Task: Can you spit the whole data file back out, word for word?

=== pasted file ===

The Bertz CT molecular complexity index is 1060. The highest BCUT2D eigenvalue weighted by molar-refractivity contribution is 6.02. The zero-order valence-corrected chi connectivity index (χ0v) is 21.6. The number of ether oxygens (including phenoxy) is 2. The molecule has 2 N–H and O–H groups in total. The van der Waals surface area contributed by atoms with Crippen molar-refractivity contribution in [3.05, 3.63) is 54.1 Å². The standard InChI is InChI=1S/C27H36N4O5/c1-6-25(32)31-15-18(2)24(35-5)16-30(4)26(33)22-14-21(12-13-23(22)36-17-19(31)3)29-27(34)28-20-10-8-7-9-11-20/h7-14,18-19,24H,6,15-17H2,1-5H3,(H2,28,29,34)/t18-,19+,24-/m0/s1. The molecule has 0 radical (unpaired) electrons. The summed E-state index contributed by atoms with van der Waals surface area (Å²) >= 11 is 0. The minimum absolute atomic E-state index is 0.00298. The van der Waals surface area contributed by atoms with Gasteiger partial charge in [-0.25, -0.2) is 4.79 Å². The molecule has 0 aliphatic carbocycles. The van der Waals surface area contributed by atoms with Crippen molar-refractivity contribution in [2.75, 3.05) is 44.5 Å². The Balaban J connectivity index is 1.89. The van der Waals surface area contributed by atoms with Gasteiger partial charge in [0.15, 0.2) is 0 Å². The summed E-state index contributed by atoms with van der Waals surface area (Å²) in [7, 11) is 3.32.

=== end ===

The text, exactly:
The Bertz CT molecular complexity index is 1060. The highest BCUT2D eigenvalue weighted by molar-refractivity contribution is 6.02. The zero-order valence-corrected chi connectivity index (χ0v) is 21.6. The number of ether oxygens (including phenoxy) is 2. The molecule has 2 N–H and O–H groups in total. The van der Waals surface area contributed by atoms with Crippen molar-refractivity contribution in [3.05, 3.63) is 54.1 Å². The standard InChI is InChI=1S/C27H36N4O5/c1-6-25(32)31-15-18(2)24(35-5)16-30(4)26(33)22-14-21(12-13-23(22)36-17-19(31)3)29-27(34)28-20-10-8-7-9-11-20/h7-14,18-19,24H,6,15-17H2,1-5H3,(H2,28,29,34)/t18-,19+,24-/m0/s1. The molecule has 0 radical (unpaired) electrons. The summed E-state index contributed by atoms with van der Waals surface area (Å²) >= 11 is 0. The minimum absolute atomic E-state index is 0.00298. The van der Waals surface area contributed by atoms with Gasteiger partial charge in [-0.25, -0.2) is 4.79 Å². The molecule has 0 aliphatic carbocycles. The van der Waals surface area contributed by atoms with Crippen molar-refractivity contribution in [2.75, 3.05) is 44.5 Å². The Balaban J connectivity index is 1.89. The van der Waals surface area contributed by atoms with Gasteiger partial charge in [0.15, 0.2) is 0 Å². The summed E-state index contributed by atoms with van der Waals surface area (Å²) in [7, 11) is 3.32.